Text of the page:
Is there an upper limit for jerk in physics? What about higher derivatives?
A consequence of special relativity is that no material body can reach or exceed the speed of light in vacuum (due to the relativistic mass increase, or the Lorentz contraction).
I am not interested in obtaining these upper limits based on postulates (and following mathematical implications), like the postulate of the constancy of speed of light in special relativity.
I would like to know whether there are experiments that would lead to these upper limits, as a matter of consistency with empirical evidence. For the speed of light in vacuum we have Maxwell's equations. As far as I know, it was established experimentally that the constant that appears in Maxwell's equations is the speed of light in vacuum.
For acceleration, there is a previous question on StackExchange, Is there a maximum acceleration?, where in an answer it is discussed Caianiello's maximum acceleration (the result is linked to Heisenberg's uncertainty principle, that's the type of answer that I am interested in, as an example).
So for speed and acceleration, I understand that there is experimental evidence that tells us that in order to have consistency (with the empirical evidence), then we must accept that there is a maximum speed and acceleration in physics.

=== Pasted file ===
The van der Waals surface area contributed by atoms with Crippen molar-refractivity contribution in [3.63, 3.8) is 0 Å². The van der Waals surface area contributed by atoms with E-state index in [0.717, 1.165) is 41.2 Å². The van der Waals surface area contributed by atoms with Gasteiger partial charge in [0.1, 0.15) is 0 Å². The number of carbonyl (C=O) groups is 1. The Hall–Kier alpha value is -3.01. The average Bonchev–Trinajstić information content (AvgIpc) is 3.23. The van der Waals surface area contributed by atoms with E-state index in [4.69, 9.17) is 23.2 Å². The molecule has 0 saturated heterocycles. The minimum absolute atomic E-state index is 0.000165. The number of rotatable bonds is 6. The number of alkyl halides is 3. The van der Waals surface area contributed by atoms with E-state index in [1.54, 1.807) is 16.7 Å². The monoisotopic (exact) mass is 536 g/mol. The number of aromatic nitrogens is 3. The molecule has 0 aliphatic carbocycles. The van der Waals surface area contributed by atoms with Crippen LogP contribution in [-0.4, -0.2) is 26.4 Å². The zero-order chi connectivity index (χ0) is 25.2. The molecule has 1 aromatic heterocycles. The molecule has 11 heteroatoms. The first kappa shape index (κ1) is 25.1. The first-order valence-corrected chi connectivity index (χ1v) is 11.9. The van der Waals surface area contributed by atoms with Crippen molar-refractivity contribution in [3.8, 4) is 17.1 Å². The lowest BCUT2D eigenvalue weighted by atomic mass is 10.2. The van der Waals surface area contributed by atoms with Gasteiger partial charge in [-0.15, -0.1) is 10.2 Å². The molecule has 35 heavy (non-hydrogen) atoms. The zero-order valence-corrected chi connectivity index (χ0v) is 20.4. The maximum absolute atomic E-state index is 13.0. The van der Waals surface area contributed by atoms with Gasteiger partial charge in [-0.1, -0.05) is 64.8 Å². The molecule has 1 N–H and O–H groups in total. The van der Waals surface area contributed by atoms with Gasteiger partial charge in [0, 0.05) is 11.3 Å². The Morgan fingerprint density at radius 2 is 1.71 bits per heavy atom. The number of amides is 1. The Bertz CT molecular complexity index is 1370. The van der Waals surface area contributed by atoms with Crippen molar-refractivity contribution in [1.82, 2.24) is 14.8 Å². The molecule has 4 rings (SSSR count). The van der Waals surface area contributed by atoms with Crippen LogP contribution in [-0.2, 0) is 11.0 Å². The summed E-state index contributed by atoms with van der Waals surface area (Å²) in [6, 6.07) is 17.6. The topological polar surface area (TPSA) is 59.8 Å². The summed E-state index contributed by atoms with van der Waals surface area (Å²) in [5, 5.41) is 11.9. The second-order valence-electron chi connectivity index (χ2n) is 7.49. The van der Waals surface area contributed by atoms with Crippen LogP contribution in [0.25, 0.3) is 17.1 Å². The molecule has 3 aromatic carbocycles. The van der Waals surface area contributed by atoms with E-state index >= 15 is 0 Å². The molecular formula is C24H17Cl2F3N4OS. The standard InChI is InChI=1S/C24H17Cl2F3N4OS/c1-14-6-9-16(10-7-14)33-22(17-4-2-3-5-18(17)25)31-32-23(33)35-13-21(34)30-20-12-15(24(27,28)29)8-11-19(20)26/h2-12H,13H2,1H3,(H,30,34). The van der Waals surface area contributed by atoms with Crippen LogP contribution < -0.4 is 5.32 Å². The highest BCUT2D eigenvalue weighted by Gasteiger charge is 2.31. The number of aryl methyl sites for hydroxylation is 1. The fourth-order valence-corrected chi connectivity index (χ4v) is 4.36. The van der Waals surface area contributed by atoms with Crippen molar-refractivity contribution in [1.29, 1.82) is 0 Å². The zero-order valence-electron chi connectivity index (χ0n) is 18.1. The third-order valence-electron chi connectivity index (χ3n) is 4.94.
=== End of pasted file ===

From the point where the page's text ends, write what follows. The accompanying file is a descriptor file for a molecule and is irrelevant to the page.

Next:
I am not interested in arguments involving the Planck system of units, since these arguments would be sensitive to the choice of normalization.
What about jerk in physics, and higher order derivatives. Is there any experimental data that would force us to accept upper limits for these quantities? Would it be useful to imagine experimental scenarios that would force us to accept these upper limits?
I will reformulate the question, for clarity. I will not focus on the chronological emergence of the mathematical models that explain the experimental data.
In physics, maximum speed can be linked to Maxwell's equations. Maximum acceleration can be linked to Heisenberg's uncertainty principle. Does this trend continue, for jerk and higher derivatives? Because intuition tells me that in physics there must be upper limits/bounds for all of them, and there is a countable infinity of these quantities.